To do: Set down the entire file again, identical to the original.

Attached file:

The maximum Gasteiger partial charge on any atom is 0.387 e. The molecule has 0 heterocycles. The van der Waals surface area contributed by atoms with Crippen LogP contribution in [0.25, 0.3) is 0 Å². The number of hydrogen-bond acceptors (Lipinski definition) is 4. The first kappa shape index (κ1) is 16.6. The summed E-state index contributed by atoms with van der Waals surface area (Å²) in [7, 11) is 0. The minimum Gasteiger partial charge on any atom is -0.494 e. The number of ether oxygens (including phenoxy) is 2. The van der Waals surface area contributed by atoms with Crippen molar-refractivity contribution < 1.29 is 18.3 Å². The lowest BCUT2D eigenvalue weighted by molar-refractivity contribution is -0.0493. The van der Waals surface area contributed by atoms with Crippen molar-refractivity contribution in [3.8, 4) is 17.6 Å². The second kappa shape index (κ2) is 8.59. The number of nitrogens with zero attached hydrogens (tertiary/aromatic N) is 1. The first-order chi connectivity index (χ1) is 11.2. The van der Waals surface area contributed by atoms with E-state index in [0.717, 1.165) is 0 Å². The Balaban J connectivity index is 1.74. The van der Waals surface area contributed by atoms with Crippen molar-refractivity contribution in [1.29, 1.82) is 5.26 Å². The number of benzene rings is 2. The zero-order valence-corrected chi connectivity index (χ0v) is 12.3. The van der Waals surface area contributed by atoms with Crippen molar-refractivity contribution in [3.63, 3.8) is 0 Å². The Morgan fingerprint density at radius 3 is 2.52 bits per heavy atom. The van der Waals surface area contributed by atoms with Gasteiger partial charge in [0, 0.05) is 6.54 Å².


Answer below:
The maximum Gasteiger partial charge on any atom is 0.387 e. The molecule has 0 heterocycles. The van der Waals surface area contributed by atoms with Crippen LogP contribution in [0.25, 0.3) is 0 Å². The number of hydrogen-bond acceptors (Lipinski definition) is 4. The first kappa shape index (κ1) is 16.6. The summed E-state index contributed by atoms with van der Waals surface area (Å²) in [7, 11) is 0. The minimum Gasteiger partial charge on any atom is -0.494 e. The number of ether oxygens (including phenoxy) is 2. The van der Waals surface area contributed by atoms with Crippen molar-refractivity contribution < 1.29 is 18.3 Å². The lowest BCUT2D eigenvalue weighted by molar-refractivity contribution is -0.0493. The van der Waals surface area contributed by atoms with Crippen molar-refractivity contribution in [3.8, 4) is 17.6 Å². The second kappa shape index (κ2) is 8.59. The number of nitrogens with zero attached hydrogens (tertiary/aromatic N) is 1. The first-order chi connectivity index (χ1) is 11.2. The van der Waals surface area contributed by atoms with E-state index in [0.717, 1.165) is 0 Å². The Balaban J connectivity index is 1.74. The van der Waals surface area contributed by atoms with Crippen molar-refractivity contribution in [1.29, 1.82) is 5.26 Å². The number of benzene rings is 2. The zero-order valence-corrected chi connectivity index (χ0v) is 12.3. The van der Waals surface area contributed by atoms with Crippen molar-refractivity contribution in [3.63, 3.8) is 0 Å². The Morgan fingerprint density at radius 3 is 2.52 bits per heavy atom. The van der Waals surface area contributed by atoms with Gasteiger partial charge in [0, 0.05) is 6.54 Å².